Los Angeles talks a lot about runaway production and the latest statistics show that the issue is a serious one. Film L.A. released statistics that in 2013 Louisiana became the top state for filming.
With 108 major-studio movies released in 2013, 18 were primarily shot in the Southern state. Some of the top titles included 12 Years a Slave, Dallas Buyers Club, G.I. Joe: Retaliation and The Butler.
California and Canada followed in second place with 15 films each while the U.K. came in with 12 films and Georgia with nine films to round out the top five. This marked shift should be a wake up call to California that other state’s tax incentives are hurting a major industry in Los Angeles.
Louisiana began its filmmaking tax credit in 2002 and the state has seen significant growth in the industry as a result. Many other states were inspired to copy their incentives after seeing the impact it had on its economy.
The report noted, “Louisiana’s emergence as a film production center happened quickly. After just 10 years of investment in the film industry, the Pelican State surged ahead of California, the nation’s one-time film production capital. Louisiana, which some have taken to calling ‘Hollywood South,’ is now outpacing the real Hollywood by a key measure of film production volume.”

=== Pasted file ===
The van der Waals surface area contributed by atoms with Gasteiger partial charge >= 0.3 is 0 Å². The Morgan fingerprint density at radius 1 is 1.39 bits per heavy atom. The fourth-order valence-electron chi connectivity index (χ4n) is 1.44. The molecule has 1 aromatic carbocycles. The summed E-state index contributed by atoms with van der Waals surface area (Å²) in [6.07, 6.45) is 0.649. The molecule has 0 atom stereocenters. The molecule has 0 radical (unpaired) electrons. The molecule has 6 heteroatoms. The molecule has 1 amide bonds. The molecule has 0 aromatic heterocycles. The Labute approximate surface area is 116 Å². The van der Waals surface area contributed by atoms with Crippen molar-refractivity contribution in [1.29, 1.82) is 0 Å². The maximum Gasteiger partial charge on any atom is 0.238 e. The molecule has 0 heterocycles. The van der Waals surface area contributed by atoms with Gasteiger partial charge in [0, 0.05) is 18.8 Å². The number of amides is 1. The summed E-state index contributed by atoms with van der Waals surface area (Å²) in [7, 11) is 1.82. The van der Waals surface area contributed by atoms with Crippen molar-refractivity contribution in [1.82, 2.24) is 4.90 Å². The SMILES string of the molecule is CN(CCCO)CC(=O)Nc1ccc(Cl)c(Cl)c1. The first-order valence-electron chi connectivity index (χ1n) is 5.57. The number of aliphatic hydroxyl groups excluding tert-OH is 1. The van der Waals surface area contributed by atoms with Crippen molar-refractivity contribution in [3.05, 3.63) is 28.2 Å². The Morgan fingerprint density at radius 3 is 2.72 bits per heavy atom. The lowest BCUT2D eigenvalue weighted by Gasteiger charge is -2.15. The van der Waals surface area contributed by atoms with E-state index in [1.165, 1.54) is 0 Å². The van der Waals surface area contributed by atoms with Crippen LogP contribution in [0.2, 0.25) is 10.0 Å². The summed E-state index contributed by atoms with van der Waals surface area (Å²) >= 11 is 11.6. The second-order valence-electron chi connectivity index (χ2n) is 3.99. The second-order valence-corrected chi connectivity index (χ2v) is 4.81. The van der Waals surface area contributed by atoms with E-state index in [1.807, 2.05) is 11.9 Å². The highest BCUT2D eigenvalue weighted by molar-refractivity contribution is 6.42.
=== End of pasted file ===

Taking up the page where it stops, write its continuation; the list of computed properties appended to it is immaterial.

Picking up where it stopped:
Back in California, Los Angeles Mayor Eric Garcetti is encouraging the legislature to pass a bill that allows for uncapped tax incentives similar to Louisiana’s profitable program.
In the report, Garcetti noted, “The film and entertainment industries are absolutely essential to California’s middle class, and this underscores the importance of our work to level the playing field against the other states and countries who are luring our jobs away. These jobs not only support California families, they generate revenues that pay for schools, infrastructure, and other state services.”
California will have a lot of catching up to do in the next few years since Louisiana already has Jurassic World, The Fantastic Four and Terminator Genesis slated to shoot in 2014.
For producer Harvey Weinstein, it all comes down to the numbers. He told the crowd at the UCLA Entertainment Symposium, “There’s no reason for us not to shoot here (in California), except when you do the numbers here and when you do the numbers in New Orleans, it is much more attractive financially.”
Get moving, California, Harvey knows what he’s talking about.